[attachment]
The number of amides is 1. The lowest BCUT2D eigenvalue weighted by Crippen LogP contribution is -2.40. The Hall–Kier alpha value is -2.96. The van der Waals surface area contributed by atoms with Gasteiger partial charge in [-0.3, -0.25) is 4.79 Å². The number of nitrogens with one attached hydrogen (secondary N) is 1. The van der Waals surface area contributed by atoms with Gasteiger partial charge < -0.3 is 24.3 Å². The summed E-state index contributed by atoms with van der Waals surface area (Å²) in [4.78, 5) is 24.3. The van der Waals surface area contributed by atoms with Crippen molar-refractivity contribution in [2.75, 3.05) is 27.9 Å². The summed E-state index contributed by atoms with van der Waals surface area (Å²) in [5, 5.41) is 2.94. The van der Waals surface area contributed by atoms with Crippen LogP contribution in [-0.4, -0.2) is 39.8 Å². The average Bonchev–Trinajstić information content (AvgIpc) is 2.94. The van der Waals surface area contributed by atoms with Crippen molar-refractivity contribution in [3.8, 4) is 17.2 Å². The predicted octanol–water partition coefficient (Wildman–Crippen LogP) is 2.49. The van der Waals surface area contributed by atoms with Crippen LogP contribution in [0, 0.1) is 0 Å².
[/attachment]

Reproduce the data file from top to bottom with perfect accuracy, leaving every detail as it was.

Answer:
The number of amides is 1. The lowest BCUT2D eigenvalue weighted by Crippen LogP contribution is -2.40. The Hall–Kier alpha value is -2.96. The van der Waals surface area contributed by atoms with Gasteiger partial charge in [-0.3, -0.25) is 4.79 Å². The number of nitrogens with one attached hydrogen (secondary N) is 1. The van der Waals surface area contributed by atoms with Gasteiger partial charge < -0.3 is 24.3 Å². The summed E-state index contributed by atoms with van der Waals surface area (Å²) in [4.78, 5) is 24.3. The van der Waals surface area contributed by atoms with Crippen molar-refractivity contribution in [2.75, 3.05) is 27.9 Å². The summed E-state index contributed by atoms with van der Waals surface area (Å²) in [5, 5.41) is 2.94. The van der Waals surface area contributed by atoms with Crippen LogP contribution in [-0.4, -0.2) is 39.8 Å². The average Bonchev–Trinajstić information content (AvgIpc) is 2.94. The van der Waals surface area contributed by atoms with Crippen molar-refractivity contribution in [3.8, 4) is 17.2 Å². The predicted octanol–water partition coefficient (Wildman–Crippen LogP) is 2.49. The van der Waals surface area contributed by atoms with Crippen LogP contribution in [0, 0.1) is 0 Å².